High school soccer is in no danger of disappearing – only budget shortfalls that will affect all interscholastic sports could threaten its existence in isolated cases.

With millions of American youths playing the sport and more exposure to the professional game influencing their choices, it’s possible those without the means or desire to commit to the rigors of the club system will increase the numbers of high school players.

High school soccer programs will benefit from a burgeoning overall interest in this sport; being on the front lines and more economically attractive to parents, they can fill an important role in the disorganized ladder of American soccer. The US has a long history of participatory high school sports playing major role in communities, and soccer is one of the leading lights in that regard.

The reality of high school’s place in the de facto hierarchy – that of a participatory option for more casual players or as a “fun” alternative for players who also play with a club – is unlikely to change in the future. As the professional game gets stronger in the US, developmental focus will continue to shift beyond what the scholastic game can offer.

Limits on practice time and games and conflicts with programs meant to turn the best players into potential pros means high schools will continue to lose out as the stakes grow. The best coaches, meaning those using more advanced tactics and teaching techniques, land with clubs, where the pay is invariably better.

The game is played with the Americanized clock (counting down), unlimited substitutions (also a hallmark of the American college game), and 40-minute halves; these slight rule differences are hardly barriers to a robust high school soccer scene.

At the most basic level, improving high school soccer is about improving the level of play. That means better soccer-educated coaches, players with a more natural understanding of the game, and a rising tide of American player at all levels of natural ability. A more mature American soccer culture means a better game, even in the increasingly marginalized world of high school soccer.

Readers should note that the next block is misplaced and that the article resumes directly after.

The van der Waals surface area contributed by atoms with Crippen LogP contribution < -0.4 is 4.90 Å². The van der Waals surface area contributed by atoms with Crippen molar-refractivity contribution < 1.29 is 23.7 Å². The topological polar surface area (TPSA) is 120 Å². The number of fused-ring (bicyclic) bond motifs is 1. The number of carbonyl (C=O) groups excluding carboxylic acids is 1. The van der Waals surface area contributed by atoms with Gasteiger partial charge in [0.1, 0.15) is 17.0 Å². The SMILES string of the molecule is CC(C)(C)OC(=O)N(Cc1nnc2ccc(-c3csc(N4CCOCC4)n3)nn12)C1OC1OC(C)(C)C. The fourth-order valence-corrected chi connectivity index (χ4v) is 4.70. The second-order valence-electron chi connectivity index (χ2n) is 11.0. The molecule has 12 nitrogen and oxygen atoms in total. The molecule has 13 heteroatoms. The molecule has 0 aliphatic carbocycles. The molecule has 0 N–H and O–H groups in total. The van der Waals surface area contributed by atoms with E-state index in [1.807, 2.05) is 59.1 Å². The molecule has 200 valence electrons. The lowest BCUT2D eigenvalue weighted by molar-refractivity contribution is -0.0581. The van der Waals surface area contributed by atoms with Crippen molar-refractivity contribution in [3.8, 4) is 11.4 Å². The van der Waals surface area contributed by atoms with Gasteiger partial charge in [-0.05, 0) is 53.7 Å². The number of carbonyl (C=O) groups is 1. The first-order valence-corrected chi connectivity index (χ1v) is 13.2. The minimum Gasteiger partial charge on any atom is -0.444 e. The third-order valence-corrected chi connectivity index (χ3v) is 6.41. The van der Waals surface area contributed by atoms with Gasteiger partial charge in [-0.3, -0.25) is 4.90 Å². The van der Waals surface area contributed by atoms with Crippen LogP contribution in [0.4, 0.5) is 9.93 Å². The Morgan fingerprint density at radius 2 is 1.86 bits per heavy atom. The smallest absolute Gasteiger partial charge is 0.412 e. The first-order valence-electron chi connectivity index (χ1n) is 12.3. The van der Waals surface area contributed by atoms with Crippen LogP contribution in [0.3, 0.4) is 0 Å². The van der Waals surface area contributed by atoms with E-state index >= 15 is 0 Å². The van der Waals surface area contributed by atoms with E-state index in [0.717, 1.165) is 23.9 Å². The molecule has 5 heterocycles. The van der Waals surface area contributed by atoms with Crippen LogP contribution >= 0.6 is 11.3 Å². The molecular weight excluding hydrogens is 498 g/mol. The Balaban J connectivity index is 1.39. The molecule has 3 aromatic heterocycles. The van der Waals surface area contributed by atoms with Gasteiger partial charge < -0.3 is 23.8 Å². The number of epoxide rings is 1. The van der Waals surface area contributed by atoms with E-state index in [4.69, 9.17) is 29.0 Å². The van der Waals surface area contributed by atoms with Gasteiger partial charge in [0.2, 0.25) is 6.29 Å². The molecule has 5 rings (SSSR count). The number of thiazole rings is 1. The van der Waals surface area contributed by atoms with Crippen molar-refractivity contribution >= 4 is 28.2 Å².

Perhaps more pressing than winning the club vs. school battle is standardizing the season of play and increasing cooperation and interaction between teams/organizing bodies in various parts of the country.


The number of registered youth players in the United States is a sign of soccer’s strong place in the American sporting landscape. Those youth players with dreams of playing in college or of a professional career may eschew high school soccer or treat it as a less serious endeavor; but for thousands of boys and girls who love the game and just want to play, high school teams represent a chance to compete through their adolescent years in an environment that fosters a life long attachment to the sport.

Winning is important, but high school coaches, operating under less pressure than their club peers, can give added weight to the personal improvement of their players. High school soccer’s place as a character-building experience for the young men and women who participate makes it an integral part of the game of soccer in the United States.

Written by Jason Davis, author of Match Fit USA and co-host of the popular podcast American Soccer Show.